You should say absolutely nothing to the other drivers’ insurance company. Their goal is to find a reason to pay you the least amount of money possible, and they’ll use whatever you say to that end. Instead, direct them to speak to your Massachusetts car accident lawyer. If you don’t yet have a lawyer, then inform them you won’t be speaking to them until you’ve sought legal advice.
6. Can I still receive compensation if I am partially at fault in the car accident?
It depends on how much responsibility you share for the accident. Massachusetts is a modified comparative fault state. This means that you can only recover damages if you are 50% or less at-fault. The total damages you receive will then be reduced by the percentage of fault you share in causing the crash. For example, if you were found 25 percent responsible for the accident, you would receive 75% of the total damages. Note, however, that if you are found to be responsible for more than 50% of the accident, then you cannot recover any damages at all.
7. My accident occurred ten months ago. Can I still file a personal injury lawsuit?
In Massachusetts, the statute of limitations for injuries or property damage arising from a car accident is 3 years, starting from the day of the accident. Nonetheless, to increase your chances of obtaining full and fair compensation, you should file your lawsuit as soon after the accident as is reasonably possible.
8. Why should I have a Massachusetts motor vehicle accident lawyer?
A knowledgeable Massachusetts motor vehicle lawyer can help you fight for the maximum amount of compensation to which you’re entitled. No matter whether you’re seeking to collect compensation from your own insurance company, or are involved in a dispute with the other driver’s insurance carrier, your lawyer will ensure that your claims are filed in a timely manner, collect all critical evidence, forcefully argue on your behalf, and negotiate a fair settlement.
9. How much does a Massachusetts personal injury lawyer cost?
Almost all personal injury lawyers, including Attorney Peter Ventura, accept cases on a contingency fee basis. This means that you only pay a fee if the lawyer wins your case. As payment, the lawyer will take a percentage, usually 33.3%, of what he or she has recovered for you through settlement or at trial.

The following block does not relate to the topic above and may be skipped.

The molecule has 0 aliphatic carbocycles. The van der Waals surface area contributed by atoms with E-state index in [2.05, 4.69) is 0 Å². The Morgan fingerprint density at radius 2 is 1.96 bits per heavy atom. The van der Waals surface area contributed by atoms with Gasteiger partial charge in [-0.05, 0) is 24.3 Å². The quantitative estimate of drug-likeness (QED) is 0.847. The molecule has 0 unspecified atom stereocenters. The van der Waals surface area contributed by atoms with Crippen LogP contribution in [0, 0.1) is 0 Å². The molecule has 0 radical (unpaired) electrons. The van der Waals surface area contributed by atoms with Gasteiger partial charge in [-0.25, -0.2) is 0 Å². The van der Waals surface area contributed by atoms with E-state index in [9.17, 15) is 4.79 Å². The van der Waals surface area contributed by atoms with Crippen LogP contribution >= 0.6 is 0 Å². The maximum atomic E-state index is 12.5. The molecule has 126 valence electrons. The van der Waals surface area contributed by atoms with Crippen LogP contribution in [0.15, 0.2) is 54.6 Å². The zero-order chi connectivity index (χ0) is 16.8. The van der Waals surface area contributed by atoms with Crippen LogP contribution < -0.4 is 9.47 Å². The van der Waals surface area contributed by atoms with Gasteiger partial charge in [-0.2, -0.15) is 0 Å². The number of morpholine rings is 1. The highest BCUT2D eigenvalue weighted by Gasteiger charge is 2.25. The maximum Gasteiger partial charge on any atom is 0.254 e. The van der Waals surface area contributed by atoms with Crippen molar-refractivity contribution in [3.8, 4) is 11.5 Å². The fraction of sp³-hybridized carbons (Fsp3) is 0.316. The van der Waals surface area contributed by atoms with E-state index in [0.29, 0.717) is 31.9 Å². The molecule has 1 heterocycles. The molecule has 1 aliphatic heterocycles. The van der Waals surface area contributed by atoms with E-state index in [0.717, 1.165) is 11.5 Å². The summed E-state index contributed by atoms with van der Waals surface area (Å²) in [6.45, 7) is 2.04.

10. How much is my case worth?
Without reviewing all the evidence and circumstances of your case, it’s difficult for an attorney to provide even a ballpark estimate of how much your case might be worth. This is especially true if your medical condition following the accident has not yet stabilized or if you’re seeking damages such as pain and suffering. That said, once all the evidence is assessed, a skilled car accident attorney should be able to use his or her best judgment and experience with previous cases to estimate the potential value of your claim.
11. How quickly will my case be resolved?
The answer to this question varies from case to case. It depends on the extent of your injuries, the complexity of the case, whether a settlement is an option, and whether liability is disputed. In a straightforward case, you may be able to reach a resolution in as little as six months. A more complex case may take two years or more to resolve. Your attorney will be able to give you a reasonable estimate of the case’s timeline once he or she has become familiar with the case details.
“Attorney Ventura was excellent. I was injured in a car accident and he really looked out for my best interests. He is thorough and professional as well as easy to reach and always there when I needed him. His support team was outstanding. They kept me well-informed throughout the process. I would highly recommend Attorney Ventura for any of your personal injury needs. He’s the best.”
Contact Us – Expert Legal Representation after Auto Accidents
Personal injury lawyer Peter Ventura investigates and presents claims on behalf of people injured in a wide variety of motor vehicle accident scenarios. Our law firm is known throughout the region for our attention to detail on insurance coverage issues and proof of damages on Massachusetts auto injury claims. In any case where the nature or extent of your injuries comes into dispute, we can assemble a team of experts tailored to the demands of your case.
Peter Ventura’s ability to work effectively with experts on complex damages claims can enhance your recovery of damages (and protect you from mistakes or defects in the presentation of evidence less experienced lawyers might make) on the different parts of your claim: bodily injury, property damage, medical expenses, lost wages, impaired earning capacity, pain and suffering, and future losses.
Our experience with hundreds of auto accident claims can make a significant difference in the outcome of your case. To learn how you can benefit from the counsel of a seasoned Worcester car accident attorney, contact the law office of Peter Ventura, Attorney at Law, for a free consultation.